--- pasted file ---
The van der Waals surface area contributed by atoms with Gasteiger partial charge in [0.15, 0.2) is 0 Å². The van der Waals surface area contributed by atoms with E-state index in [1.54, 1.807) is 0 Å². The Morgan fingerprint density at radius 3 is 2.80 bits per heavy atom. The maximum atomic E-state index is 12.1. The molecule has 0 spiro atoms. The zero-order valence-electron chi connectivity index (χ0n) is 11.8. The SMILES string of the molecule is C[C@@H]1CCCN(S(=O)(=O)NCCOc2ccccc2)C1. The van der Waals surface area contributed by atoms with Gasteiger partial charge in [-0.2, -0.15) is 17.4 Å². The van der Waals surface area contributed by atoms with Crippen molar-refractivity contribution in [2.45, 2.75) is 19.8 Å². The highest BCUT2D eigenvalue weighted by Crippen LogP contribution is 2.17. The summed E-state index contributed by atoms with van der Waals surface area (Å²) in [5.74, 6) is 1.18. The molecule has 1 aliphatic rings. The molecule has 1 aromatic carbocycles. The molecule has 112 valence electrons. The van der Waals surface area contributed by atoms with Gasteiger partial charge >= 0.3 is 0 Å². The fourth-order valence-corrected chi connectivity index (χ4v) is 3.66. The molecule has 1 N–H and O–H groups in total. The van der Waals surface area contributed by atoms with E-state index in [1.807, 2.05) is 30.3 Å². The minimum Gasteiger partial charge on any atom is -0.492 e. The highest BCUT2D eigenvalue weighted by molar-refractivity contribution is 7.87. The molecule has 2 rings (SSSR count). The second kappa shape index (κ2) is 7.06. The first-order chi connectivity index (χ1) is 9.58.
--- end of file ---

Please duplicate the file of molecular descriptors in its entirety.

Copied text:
The van der Waals surface area contributed by atoms with Gasteiger partial charge in [0.15, 0.2) is 0 Å². The van der Waals surface area contributed by atoms with E-state index in [1.54, 1.807) is 0 Å². The Morgan fingerprint density at radius 3 is 2.80 bits per heavy atom. The maximum atomic E-state index is 12.1. The molecule has 0 spiro atoms. The zero-order valence-electron chi connectivity index (χ0n) is 11.8. The SMILES string of the molecule is C[C@@H]1CCCN(S(=O)(=O)NCCOc2ccccc2)C1. The van der Waals surface area contributed by atoms with Gasteiger partial charge in [-0.2, -0.15) is 17.4 Å². The van der Waals surface area contributed by atoms with Crippen molar-refractivity contribution in [2.45, 2.75) is 19.8 Å². The highest BCUT2D eigenvalue weighted by Crippen LogP contribution is 2.17. The summed E-state index contributed by atoms with van der Waals surface area (Å²) in [5.74, 6) is 1.18. The molecule has 1 aliphatic rings. The molecule has 1 aromatic carbocycles. The molecule has 112 valence electrons. The van der Waals surface area contributed by atoms with Gasteiger partial charge >= 0.3 is 0 Å². The fourth-order valence-corrected chi connectivity index (χ4v) is 3.66. The molecule has 1 N–H and O–H groups in total. The van der Waals surface area contributed by atoms with E-state index in [1.807, 2.05) is 30.3 Å². The minimum Gasteiger partial charge on any atom is -0.492 e. The highest BCUT2D eigenvalue weighted by molar-refractivity contribution is 7.87. The molecule has 2 rings (SSSR count). The second kappa shape index (κ2) is 7.06. The first-order chi connectivity index (χ1) is 9.58.